Honoring Black History Month

This letter is provided by the leadership of ESA’s Black Ecologists Section and supported by ESA.

The ESA Black Ecologists Section and the Ecological Society of America would like to celebrate Black History Month and the many contributions of past and present Black ecologists and environmentalists. We are thankful for all the Black scientists who helped advance the field of ecology and related disciplines, which has inspired Black scholars of today. During a time when there are still efforts to erase or undermine the achievements of Black scientists, it is imperative to elevate, commemorate, and celebrate their contributions throughout history, around the world, and into the future.

February also marks a time to reflect on the current state of Black scientists in ecology and environmental science. Although ecology is a scientific discipline that aims to understand patterns of biodiversity and the processes affecting it, with many years of research devoted explicitly to highlighting its value across earth’s biomes, the researchers’ identities who study ecology are not diverse, and very few are Black. Across American universities with departments specializing in ecology and evolutionary biology, Black scientists are highly underrepresented, earning less than 2.9% of PhDs in 2020 (National Center for Science and Engineering Statistics, 2020) while comprising 13% of the US population. Increasing Black representation in ecology is crucial for overcoming past injustices and exclusion, a necessary change for building a sustainable future that reflects society. Including more Black perspectives can also help lead to novel insights into the major questions challenging the field of ecology today.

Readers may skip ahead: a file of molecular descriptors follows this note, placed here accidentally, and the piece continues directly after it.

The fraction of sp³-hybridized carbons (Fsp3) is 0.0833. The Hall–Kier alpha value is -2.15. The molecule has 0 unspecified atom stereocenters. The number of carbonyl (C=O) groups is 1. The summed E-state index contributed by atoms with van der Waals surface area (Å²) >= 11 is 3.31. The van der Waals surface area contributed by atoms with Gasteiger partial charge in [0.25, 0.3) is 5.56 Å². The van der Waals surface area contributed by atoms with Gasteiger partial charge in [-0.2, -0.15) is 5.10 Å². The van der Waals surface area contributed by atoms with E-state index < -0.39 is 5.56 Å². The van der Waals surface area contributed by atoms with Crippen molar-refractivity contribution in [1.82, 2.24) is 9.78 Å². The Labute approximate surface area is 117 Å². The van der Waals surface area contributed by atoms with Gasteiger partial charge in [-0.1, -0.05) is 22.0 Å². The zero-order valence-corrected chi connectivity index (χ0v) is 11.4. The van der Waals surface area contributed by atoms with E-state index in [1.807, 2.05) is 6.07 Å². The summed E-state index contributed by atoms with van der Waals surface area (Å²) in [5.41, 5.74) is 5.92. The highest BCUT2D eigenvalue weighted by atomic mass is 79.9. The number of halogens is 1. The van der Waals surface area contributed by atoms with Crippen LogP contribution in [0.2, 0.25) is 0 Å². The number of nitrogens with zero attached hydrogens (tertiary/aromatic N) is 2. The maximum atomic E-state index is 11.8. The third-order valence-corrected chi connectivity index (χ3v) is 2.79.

The Black Ecologists Section is a community of Black ecologists that seeks to raise awareness of the issues affecting Black people in ecology and serve as a safe haven within ESA and across academia more broadly. The birth of the Black Ecologists Section, founded by Drs. Nyeema Harris and Senay Yitbarek, was sparked by the Black Lives Matter movement following several high-profile police shootings of Black people from 2014 to 2016. Unfortunately, these injustices against Black people and the racist structures of the academy are still prevalent today, so the need for the Black Ecologists Section is even more relevant.

While raising awareness and providing a safe space for Black ecologists are essential priorities for the Black Ecologists Section, we also need tools and networks that facilitate inclusion in scientific and professional activities to elevate careers. Therefore, a secondary aim for the section is to provide activities and programming that will pave the way for Black ecologists to succeed.

With that in mind, the Black Ecologists Section will host a virtual Black History Month Celebration event on February 24 from 4 – 5:30 PM ET. This event is intended to bring Black ecologists from across ESA to discuss what will advance our agenda:

  1. How can the Black Ecologists Section better support our community?
  2. What should be the section’s near-term activities (e.g., activities for 2022) and long-term/big picture goals?
  3. Discuss/share challenges and opportunities to support each other as Black ecologists.

Given the sensitive nature of the topics and the need to discuss short and long-term priorities for the section, this will be a member-only event. However, we understand that individuals outside the Black community might be interested in supporting this virtual Black History Month event. If so, please feel free to donate to the Black Ecologists Section Fund.

The ESA Black Ecologists Section

  • Chairs: Matt McCary and Chris Schell
  • Secretary:  Zakiya Leggett
  • Webmaster:  Sudan Kariuki
  • Social media manager: Karen Bailey
  • Grad student representative:  Briana Sealey  

Ecological Society of America

  • President: Dennis Ojima